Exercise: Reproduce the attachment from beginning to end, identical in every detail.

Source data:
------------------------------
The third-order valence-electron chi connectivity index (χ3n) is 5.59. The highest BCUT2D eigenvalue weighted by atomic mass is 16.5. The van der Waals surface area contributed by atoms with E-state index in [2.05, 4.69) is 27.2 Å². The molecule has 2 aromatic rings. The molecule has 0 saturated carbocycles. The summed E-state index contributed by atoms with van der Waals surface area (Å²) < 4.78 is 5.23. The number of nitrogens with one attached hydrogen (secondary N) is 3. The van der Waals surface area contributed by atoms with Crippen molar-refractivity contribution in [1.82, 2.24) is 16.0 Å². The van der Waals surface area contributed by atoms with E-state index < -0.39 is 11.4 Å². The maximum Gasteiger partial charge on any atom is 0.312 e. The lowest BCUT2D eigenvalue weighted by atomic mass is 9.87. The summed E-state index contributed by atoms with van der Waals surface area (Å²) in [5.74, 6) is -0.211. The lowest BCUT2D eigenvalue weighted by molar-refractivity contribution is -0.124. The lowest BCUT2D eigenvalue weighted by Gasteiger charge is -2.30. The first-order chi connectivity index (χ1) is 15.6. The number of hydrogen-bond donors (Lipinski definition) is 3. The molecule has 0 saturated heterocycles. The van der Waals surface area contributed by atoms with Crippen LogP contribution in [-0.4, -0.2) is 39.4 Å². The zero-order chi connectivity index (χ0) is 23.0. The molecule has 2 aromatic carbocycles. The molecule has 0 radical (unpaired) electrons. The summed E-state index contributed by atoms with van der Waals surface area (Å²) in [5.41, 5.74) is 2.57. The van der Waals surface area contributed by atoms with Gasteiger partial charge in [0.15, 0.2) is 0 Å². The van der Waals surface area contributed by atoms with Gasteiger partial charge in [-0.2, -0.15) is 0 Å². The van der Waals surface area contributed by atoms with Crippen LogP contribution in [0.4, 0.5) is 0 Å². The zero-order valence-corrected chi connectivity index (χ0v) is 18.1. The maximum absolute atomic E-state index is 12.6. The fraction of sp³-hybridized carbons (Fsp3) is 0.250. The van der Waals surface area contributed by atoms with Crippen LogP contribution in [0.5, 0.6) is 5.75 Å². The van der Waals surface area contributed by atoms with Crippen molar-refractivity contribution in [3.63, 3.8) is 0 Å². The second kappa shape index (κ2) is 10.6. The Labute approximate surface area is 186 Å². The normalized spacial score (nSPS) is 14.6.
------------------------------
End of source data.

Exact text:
The third-order valence-electron chi connectivity index (χ3n) is 5.59. The highest BCUT2D eigenvalue weighted by atomic mass is 16.5. The van der Waals surface area contributed by atoms with E-state index in [2.05, 4.69) is 27.2 Å². The molecule has 2 aromatic rings. The molecule has 0 saturated carbocycles. The summed E-state index contributed by atoms with van der Waals surface area (Å²) < 4.78 is 5.23. The number of nitrogens with one attached hydrogen (secondary N) is 3. The van der Waals surface area contributed by atoms with Crippen molar-refractivity contribution in [1.82, 2.24) is 16.0 Å². The van der Waals surface area contributed by atoms with E-state index < -0.39 is 11.4 Å². The maximum Gasteiger partial charge on any atom is 0.312 e. The lowest BCUT2D eigenvalue weighted by atomic mass is 9.87. The summed E-state index contributed by atoms with van der Waals surface area (Å²) in [5.74, 6) is -0.211. The lowest BCUT2D eigenvalue weighted by molar-refractivity contribution is -0.124. The lowest BCUT2D eigenvalue weighted by Gasteiger charge is -2.30. The first-order chi connectivity index (χ1) is 15.6. The number of hydrogen-bond donors (Lipinski definition) is 3. The molecule has 0 saturated heterocycles. The van der Waals surface area contributed by atoms with Crippen LogP contribution in [-0.4, -0.2) is 39.4 Å². The zero-order chi connectivity index (χ0) is 23.0. The molecule has 2 aromatic carbocycles. The molecule has 0 radical (unpaired) electrons. The summed E-state index contributed by atoms with van der Waals surface area (Å²) in [5.41, 5.74) is 2.57. The van der Waals surface area contributed by atoms with Gasteiger partial charge in [0.15, 0.2) is 0 Å². The van der Waals surface area contributed by atoms with Gasteiger partial charge in [-0.2, -0.15) is 0 Å². The van der Waals surface area contributed by atoms with Crippen LogP contribution in [0.4, 0.5) is 0 Å². The zero-order valence-corrected chi connectivity index (χ0v) is 18.1. The maximum absolute atomic E-state index is 12.6. The fraction of sp³-hybridized carbons (Fsp3) is 0.250. The van der Waals surface area contributed by atoms with Crippen LogP contribution in [0.5, 0.6) is 5.75 Å². The van der Waals surface area contributed by atoms with Crippen molar-refractivity contribution in [3.63, 3.8) is 0 Å². The second kappa shape index (κ2) is 10.6. The Labute approximate surface area is 186 Å². The normalized spacial score (nSPS) is 14.6.